House Democrats slam tax credits, offer budget steps

CapitolBeatOK Staff Report

Published: 27-Apr-2010

With current and future leadership making their case, Democratic members of the Oklahoma House of Representatives today (Tuesday, April 27) presented proposals to reduce a wide range of business tax credits. According to an overview of the plan sent to CapitolBeatOK, the House Democrats view their approach as a way to fill the state’s billion-dollar budget deficit for Fiscal year 2011 without “damaging job cuts and service reductions.”

Democrats expressed frustration with plans to cut agency budgets by as much as 10 percent. They asserted Republicans have failed to consider cuts in the area “where spending by government has increased the most, tax expenditures.”

The House Democratic presentation labeled tax expenditures as a category including “tax breaks and loopholes of all kinds, such as incentive programs, credits, exemptions and deductions.” Their analysis concluded spending on tax breaks has increased by approximately $1 billion in just the past two years, and now totals $5.6 billion per year, an amount nearly equal to the entire annual state budget. “The bulk of the increase has gone to corporate recipients,” according to the House Democratic caucus statement.

“At a time when we are asking our parents and children to accept teacher firings and larger class sizes, when we are asking our senior citizens to make do with less food, when we are asking everyone to make sacrifices, we cannot afford to continue running giveaway programs that provide dubious results,” said Rep. Scott Inman of Del City. He is the House Minority Leader-elect.

“Some of these programs are intended to create jobs, and that is certainly a goal we support, but our research shows that we do not have adequate accountability in tracking whether these incentive programs are actually accomplishing anything,” Rep. Inman continued. “In some cases, we have found it cost $153,000 for each job created, but the salaries for those jobs were nowhere near that amount.”

Among the credits which Democrats believe should be reduced are:

·      corporate tax credits for rural venture capital companies and small businesses, which rose from $2.7 million in 2006 to $45 million in 2008;

·      corporate tax credits for venture capital, which rose from $1.66 million in 2006 to $26.6 million in 2008

·      income tax credits for investment in small business capital companies, which rose from $1 million to $13.3 million in 2008

·      income tax credit for investment/increased employment, which rose from $40.24 million in 2006 to $118.7 million in 2008.

“We believe we should be looking at these and many other tax credits and incentives that were put into place with the best of intentions, but which we can ill afford in the current situation,” said Danny Morgan of Prague, the current leader of House Democrats.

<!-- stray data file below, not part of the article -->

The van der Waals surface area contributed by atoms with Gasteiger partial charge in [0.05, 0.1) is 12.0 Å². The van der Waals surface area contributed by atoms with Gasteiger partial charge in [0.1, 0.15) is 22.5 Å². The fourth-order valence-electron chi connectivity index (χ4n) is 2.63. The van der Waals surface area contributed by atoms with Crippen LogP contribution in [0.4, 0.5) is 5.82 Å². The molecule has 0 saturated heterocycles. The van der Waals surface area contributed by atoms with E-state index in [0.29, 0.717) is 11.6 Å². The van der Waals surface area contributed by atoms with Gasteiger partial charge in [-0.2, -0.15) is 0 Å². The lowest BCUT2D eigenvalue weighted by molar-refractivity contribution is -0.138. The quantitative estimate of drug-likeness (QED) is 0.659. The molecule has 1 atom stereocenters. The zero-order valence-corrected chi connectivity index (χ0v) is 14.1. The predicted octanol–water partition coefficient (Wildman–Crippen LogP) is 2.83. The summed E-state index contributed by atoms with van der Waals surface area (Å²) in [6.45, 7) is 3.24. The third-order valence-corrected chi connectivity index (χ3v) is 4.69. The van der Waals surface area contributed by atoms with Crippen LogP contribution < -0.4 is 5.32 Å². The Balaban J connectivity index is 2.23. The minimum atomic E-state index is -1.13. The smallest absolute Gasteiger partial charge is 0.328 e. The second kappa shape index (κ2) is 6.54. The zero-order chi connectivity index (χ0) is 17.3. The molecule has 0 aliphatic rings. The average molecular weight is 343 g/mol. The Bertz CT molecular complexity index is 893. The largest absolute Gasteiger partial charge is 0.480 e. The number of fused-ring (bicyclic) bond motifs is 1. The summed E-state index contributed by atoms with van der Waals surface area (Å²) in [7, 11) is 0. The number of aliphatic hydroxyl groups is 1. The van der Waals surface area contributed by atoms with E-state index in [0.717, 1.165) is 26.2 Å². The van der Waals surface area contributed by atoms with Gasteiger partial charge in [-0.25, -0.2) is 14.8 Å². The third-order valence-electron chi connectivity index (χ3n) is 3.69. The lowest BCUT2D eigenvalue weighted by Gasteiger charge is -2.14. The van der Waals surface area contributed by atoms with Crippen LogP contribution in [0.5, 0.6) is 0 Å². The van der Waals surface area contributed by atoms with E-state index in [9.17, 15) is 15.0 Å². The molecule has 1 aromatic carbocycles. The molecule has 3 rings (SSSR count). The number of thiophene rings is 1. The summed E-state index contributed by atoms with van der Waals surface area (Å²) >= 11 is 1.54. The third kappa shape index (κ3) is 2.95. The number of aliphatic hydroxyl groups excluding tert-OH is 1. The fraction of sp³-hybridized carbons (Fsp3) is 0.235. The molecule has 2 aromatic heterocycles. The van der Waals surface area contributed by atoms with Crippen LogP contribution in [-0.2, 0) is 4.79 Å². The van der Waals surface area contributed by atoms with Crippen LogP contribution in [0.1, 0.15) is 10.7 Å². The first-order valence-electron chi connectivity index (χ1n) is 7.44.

“Another thing we could modify is the vendor discount on sales tax, which allows big companies to retain as much as $3,000 per store out of the sales tax they collect each year. Just eight to ten companies are collecting something like 70 percent of the sales tax in the sate each year, and they are not the ones we need to be helping with tax breaks,” Rep. Morgan added.

“We will continue to address this crisis with more suggestions in the days to come,” Morgan added. This fresh criticism of “tax expeditures” continues a wave of closer scrutiny of business incentives and tax credits characterizing this legislative session.

Among outside analysts, the Oklahoma Policy Institute has encouraged tougher standards on use of and access to tax credits, gaining some agreement from analysts at the Oklahoma Council of Public Affairs.

On the Republican side of the aisle, state Rep. David Dank of Oklahoma City remains a visible critic of business tax credits.

In his own statement today, provided to CapitolBeatOK, Democratic State Rep. Mike Brown of Tahlequah assailed “the past six years of policy,” while asserting “government spending chosen by those driving Oklahoma’s economy” had caused “revenue failure, creating an environment that has forced the loss of jobs, loss of services, and put the general public’s safety at risk.” He said recent policies were “gutting 30 years of education advances.”

Brown criticized several venture capital investment credits, and distributed to reporters a summary of legislation he has envisioned that would modify a wide range of tax credits benefiting businesses but, he believes, negatively effecting state revenues.

State Treasurer Scott Meacham told reporters earlier this month that discussions about possible revenue enhancement measures have been under way, but that no tax increases will be on the table. Concerning the revenue impacts of some tax credits, the treasurer said, “I’m joining up with Rep. [David] Dank in concern over some business tax credits.”

In recent encounters with reporters, Meacham, House Speaker Chris Benge and President Pro Tem Glenn Coffee have indicated tax credits are under review and discussion, without detailing what reductions, suspensions or moratoriums might be in the offing. The House adjourned early on Tuesday, and members moved into a variety of closed door meetings.

NOTE: Editor Patrick B. McGuigan contributed to this report.